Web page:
Rio Tinto Alcan NZ, the New Zealand Department of Conservation and Royal Forest & Bird Protection Society have renew a partnership program that will support kakapo conservation until 2020. Their goal is to downlisted kakapos from "critically endangered" to "endangered" by 2020. To do this, the partnership is committed to restoring the bird's numbers by establishing predator-free havens where kakapo can breed on off-shore islands, supplementary feeding to boost breeding success, hand-rearing chicks, conducting research and monitoring, and raising public awareness of the bird's plight.

The Endangered Red-billed Curassow, Crax blumenbachii, is endemic to the Brazilian Atlantic Forest, which once covered 1 million km2 of Brazil, but has been reduced to isolated fragments, mostly in southern Bahia. Because of its large size and attractive appearance, the Red-billed Curassow is hunted for food and the bird trade. It is estimated that no more than 250 individuals remain in the wild, mainly in Sooretana Biological Reserve and Vale do Rio Doce Natural Reserve (state of EspÃrito Santo), and Descobrimento, Monte Pascoal and Pau Brasil National Parks (Bahia). Unfortunately, this bird's rarity has made it and its needs nearly unknown to the locals. However, thanks to an intensive public education program, "Now, everyone...knows what this bird is, what it represents to the forest and what we need to do to save it," says Ariane Alvarez, SAVE Brasil.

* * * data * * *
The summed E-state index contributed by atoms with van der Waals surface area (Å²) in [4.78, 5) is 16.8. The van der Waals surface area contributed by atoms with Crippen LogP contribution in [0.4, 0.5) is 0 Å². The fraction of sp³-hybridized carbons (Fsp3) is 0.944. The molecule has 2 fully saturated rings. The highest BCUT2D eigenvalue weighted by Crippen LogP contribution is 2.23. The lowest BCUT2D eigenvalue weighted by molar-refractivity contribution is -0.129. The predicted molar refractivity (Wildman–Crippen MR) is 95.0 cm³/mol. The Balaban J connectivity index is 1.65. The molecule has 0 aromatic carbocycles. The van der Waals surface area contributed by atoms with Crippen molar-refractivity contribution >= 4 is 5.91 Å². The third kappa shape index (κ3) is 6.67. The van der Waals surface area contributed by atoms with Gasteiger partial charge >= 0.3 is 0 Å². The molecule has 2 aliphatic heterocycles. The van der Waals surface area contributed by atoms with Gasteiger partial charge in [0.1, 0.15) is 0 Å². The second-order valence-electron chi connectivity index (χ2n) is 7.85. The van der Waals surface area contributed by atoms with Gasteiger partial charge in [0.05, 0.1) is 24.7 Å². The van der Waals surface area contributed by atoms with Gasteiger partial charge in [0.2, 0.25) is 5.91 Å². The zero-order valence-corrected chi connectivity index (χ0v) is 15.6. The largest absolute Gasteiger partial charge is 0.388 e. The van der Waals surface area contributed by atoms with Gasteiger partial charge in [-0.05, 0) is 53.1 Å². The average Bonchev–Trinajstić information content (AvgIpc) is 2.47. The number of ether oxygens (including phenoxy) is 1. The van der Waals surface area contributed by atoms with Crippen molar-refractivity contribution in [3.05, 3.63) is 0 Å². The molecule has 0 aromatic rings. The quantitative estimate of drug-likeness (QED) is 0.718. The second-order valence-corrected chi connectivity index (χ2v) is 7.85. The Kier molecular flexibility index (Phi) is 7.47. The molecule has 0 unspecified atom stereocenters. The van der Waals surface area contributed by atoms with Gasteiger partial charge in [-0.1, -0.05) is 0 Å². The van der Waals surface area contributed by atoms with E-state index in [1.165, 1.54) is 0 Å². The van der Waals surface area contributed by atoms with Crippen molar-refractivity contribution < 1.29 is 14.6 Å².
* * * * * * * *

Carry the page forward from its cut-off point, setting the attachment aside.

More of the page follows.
Pet Birds News

With the Christmas, Kwanzaa, Hanukkah and the New Year's holidays upon us, we are all busy planning our family gatherings, gift giving and decorations. The season brings with it unique hazards that we all need to be mindful of so that we can ensure that our feathered family members are protected. Read this essay, Ten Tips to Keep Your Pet Birds Safe This Holiday Season.

Influenza and other Avian Zoonotics and Diseases News

Scientists say an outbreak of avian salmonella is killing songbirds in Marin, California, and likely spreading via outdoor bird feeders. "We have received several calls about dead birds around the feeders," said Melissa Pitkin, education and outreach director for PRBO Conservation Science, a wildlife organization. "Bird disease can occur at feeders and because different birds use them over and over, a disease can spread fast." People who have put out bird feeders are being asked to wash them with soap and water, then disinfect with 10 parts water per one part bleach. The feeders should then be left down for three weeks so sick birds do not re-infect the feeder.

Canadian scientists say they fear avian cholera could put the future of some eider duck colonies in the Arctic in jeopardy. Avian cholera is a potent bacteria-based disease that has affected common eider duck colonies in southern Nunavut and in the Nunavik region of northern Quebec in the last few years. "It is having devastating impacts on some of the largest colonies in the Canadian Arctic," said Grant Gilchrist, a research scientist with the National Wildlife Research Centre in Ottawa.